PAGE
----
Rain Chains

Jill Staake

It’s the rainy season in Florida. Nearly every day brings us some precipitation, whether it be a stray afternoon shower, a pounding thunderstorm, or the all day frenzy of a tropical storm. This year, the daily rains have me thinking about rain chains and whether or not they could work for me.

Rain chains come from Japan, where they are often used in place of a downspout. They are sometimes purely practical, but often much more decorative. Their purpose, like downspouts, is to direct water away from the foundations of a building. Sometimes they are aimed toward a rain barrel or rain garden, while other times they are used to water plants that are hidden away beneath overhangs. They have become more popular in the U.S. in recent years, and come in a variety of styles, like these from Plow & Hearth:

Rain Chains PlowandHearth.com

Rain chains work on the principle of surface tension. They guide rainfall along the chain until it reaches the ground or container. The thing is, I’m not entirely sure if they could stand up to the kinds of torrential downpours so common in Florida. They certainly couldn’t be used to replace all my downspouts, but I’m considering adding just one as a link to a new rain barrel (I have one already but would love to add another). They’re so cool to look at, but I’m just not sure about spending the money. Of course, there are plenty of creative people out there who have made their own rain chains, so maybe I should try one of these projects:

DIY Ombre Rain Chain: Design Sponge

DIY Ombre Rain Chain Design Sponge

Wire-Wrapped Rock Rain Chain: Dollar Store Crafts

Dollar Store Crafts

Galvanized Bucket Rain Chain: Curbly


Silverware Rain Chain: I’m Going to Texas

I'm Going to Texas

What do you think? Have you ever tried a rain chain? I’d love to hear any tips or advice, as well as any additional DIY rain chain projects you may know about. Drop your thoughts into the comments below!

  1. Mary Anne says

    I like in the Pacific Northwest Our rain chain is a cheapie from the sale pile at a garden store. It looks kind of like the DIY one on this site without the rocks. It sits right outside our kitchen window and is just beautiful when it is pouring rain! Everyone comments about how beautiful it is. I looked at chains similar to the bucket that tips and pours water. It was so heavy I was worried about damaging the rain gutter. I am perfectly happy with my cheapie version.

  2. Jen Y says

    I bought a chep rain chain at Target & It’s very pretty. I love it when it’s raining. But after the rain the little buckets won’t drain through the bottom so it’s a breeding ground for mosquitos. We’ll have to take it down & drill drainage holes in each little bucket to be able to use it.

    • says

      you would really need to clean out the gutters so as the rain water can run freely along those gutters. In time leaves and dust can build up in side and block them up!!!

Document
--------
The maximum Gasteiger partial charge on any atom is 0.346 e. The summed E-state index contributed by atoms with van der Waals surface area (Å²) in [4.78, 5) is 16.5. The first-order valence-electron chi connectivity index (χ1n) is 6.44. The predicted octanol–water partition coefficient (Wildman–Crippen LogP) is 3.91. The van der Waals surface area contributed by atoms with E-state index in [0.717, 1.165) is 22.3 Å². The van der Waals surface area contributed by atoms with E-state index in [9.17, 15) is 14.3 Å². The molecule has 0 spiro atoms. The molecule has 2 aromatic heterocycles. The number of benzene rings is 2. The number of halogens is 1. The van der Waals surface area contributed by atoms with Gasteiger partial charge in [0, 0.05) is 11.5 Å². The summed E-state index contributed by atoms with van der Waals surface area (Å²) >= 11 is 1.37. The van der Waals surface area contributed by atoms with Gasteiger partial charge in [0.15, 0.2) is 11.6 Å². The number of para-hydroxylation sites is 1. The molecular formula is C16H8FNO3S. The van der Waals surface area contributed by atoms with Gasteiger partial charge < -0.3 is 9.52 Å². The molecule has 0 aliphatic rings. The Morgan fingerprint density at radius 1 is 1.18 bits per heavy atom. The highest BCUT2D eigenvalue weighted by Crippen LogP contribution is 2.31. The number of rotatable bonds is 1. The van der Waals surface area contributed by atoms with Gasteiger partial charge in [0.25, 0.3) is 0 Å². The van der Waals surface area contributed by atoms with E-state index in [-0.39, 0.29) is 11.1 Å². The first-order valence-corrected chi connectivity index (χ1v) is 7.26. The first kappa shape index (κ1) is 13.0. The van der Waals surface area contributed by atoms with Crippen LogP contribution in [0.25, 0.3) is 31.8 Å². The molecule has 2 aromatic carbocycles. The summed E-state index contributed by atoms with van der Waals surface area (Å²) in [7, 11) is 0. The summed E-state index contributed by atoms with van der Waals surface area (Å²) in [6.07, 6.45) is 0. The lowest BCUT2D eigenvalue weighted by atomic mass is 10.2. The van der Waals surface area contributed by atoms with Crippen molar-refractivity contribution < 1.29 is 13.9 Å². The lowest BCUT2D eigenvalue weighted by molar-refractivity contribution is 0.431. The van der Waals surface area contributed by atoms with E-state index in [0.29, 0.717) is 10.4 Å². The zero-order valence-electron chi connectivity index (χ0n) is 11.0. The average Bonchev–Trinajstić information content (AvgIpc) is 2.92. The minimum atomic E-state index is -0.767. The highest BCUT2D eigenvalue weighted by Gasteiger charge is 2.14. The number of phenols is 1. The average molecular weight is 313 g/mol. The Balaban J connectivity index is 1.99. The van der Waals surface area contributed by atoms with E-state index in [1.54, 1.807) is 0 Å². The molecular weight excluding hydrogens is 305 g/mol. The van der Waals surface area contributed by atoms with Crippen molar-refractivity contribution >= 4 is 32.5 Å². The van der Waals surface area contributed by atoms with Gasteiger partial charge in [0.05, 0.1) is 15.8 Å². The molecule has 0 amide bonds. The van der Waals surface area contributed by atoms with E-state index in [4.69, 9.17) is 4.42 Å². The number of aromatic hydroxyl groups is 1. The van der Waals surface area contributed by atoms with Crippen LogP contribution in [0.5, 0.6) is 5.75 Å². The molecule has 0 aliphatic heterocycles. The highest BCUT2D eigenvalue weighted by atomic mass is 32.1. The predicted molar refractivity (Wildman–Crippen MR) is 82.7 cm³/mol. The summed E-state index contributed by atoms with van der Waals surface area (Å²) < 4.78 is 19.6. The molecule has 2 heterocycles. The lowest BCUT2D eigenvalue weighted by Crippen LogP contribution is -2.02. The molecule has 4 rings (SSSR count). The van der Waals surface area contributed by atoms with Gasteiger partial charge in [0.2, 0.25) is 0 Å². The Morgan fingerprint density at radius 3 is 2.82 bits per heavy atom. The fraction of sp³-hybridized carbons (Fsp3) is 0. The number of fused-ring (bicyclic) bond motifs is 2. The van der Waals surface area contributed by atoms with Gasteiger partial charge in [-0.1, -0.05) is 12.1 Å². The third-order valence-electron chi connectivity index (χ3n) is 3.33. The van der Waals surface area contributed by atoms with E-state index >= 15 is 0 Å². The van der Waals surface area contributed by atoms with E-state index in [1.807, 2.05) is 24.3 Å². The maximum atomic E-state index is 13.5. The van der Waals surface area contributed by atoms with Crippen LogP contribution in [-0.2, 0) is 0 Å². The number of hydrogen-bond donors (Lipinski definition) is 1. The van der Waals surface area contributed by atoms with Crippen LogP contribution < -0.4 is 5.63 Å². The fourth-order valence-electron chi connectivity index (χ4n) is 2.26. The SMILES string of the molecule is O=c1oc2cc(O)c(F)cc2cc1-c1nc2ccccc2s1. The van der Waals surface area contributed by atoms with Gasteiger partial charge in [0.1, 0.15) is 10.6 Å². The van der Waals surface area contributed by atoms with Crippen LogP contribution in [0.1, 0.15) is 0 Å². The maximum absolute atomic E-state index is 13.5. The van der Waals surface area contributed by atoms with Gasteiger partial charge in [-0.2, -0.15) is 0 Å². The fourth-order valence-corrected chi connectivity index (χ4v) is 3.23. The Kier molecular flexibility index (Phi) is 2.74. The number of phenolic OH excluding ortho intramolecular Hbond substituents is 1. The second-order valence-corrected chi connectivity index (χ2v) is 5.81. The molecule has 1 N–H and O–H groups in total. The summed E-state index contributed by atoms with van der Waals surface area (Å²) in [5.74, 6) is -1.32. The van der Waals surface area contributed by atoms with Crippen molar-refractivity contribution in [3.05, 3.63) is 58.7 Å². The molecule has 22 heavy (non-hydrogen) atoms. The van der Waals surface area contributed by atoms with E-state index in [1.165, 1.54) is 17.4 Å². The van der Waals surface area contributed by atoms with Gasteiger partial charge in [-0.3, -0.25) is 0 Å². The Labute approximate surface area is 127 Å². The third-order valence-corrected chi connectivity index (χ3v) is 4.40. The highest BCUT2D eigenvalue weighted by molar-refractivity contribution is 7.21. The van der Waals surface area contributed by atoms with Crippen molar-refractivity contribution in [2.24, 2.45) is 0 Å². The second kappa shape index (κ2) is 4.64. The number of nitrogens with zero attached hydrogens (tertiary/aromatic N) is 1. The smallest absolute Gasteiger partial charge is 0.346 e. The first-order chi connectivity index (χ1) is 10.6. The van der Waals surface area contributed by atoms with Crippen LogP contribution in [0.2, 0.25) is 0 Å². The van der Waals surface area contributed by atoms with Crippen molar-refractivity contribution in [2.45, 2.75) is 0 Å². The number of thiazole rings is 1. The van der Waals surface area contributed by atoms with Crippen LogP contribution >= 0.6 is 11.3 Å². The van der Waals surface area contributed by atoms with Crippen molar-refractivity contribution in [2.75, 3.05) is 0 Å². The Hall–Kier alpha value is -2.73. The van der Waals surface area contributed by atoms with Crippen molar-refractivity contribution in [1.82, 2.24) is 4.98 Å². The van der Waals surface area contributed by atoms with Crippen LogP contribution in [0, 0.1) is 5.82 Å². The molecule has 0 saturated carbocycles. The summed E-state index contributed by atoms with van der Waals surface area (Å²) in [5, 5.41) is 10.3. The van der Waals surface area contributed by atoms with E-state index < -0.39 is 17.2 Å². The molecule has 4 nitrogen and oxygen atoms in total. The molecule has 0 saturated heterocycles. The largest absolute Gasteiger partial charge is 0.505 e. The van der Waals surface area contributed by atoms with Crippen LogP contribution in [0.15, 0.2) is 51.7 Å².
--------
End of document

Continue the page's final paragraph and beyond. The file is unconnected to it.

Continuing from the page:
• Louann Swink says

      Some place sell adapters to help guide the water. I have a copper water can at the top of flower cups and that helps! I love, love, love mine!

  3. Tidge says

    When we built our house on a hillside in Virginia 45 years ago, we decided on a flat roof with drains at the corners and rain chains made of 1 1/2″ diameter copper pipe, sliced, with each alternate ring sliced open, fitted to the next closed ring, then soldered closed (much like a child would make a Christmas chain). The rings, when hung, each lead down to a bird bath bowl at ground level, with holes drilled around the perimeter to let the water drip through to a metal barrel buried at each corner of the house. From each barrel there was a buried pipe which surfaced lower on the hillside and had a spigot attached. Alas, the barrels have rusted away and we have filled in with small stones, but the rest is still working well. My designer husband made sure that there was a weak link in each chain, so that if the giant icicles that form in winter ( and they get large!!), won’t pull the whole chain down (or worse!). The birds are happy year ’round! We put Mosquito Dunks (1/2 dunk per bird bath) in the water during the summer, and periodically sweep the water out of the baths and refill when necessary. We were green before it was fashionable!

  4. Linda says

    My daughter gave me one for Christmas.
    I go out on the deck when it rains and listen to the soothing sound.
    it has globes that are open at the bottom so it drains well.
    Live in SoCal

  5. Angel Judy says

    I had several in Ca. Pretty ones where I could see them daily and in the front where others might be tempted to help themselves I used some old hanging lamp chain. They all worked great and all looked great too. Sold the house, rain chains are still there.

  6. Vicki says

    I bought one that is shaped like inverted bells in copper and while its lovely to look at it can’t handle the downpours here in Florida. The bells are large as are the bottom openings but during heavy rains water overflows each bell in all directions. I plan to move it to an outside corner where water won’t puddle in the porch. Even dry it’s heavy but I haven’t had any problems with it bending the gutters. I think some of these homemade ones are great, everyone that has seen mine wants one! Just reallize they can only handle a certain water volumne and then the overflow goes where it will!

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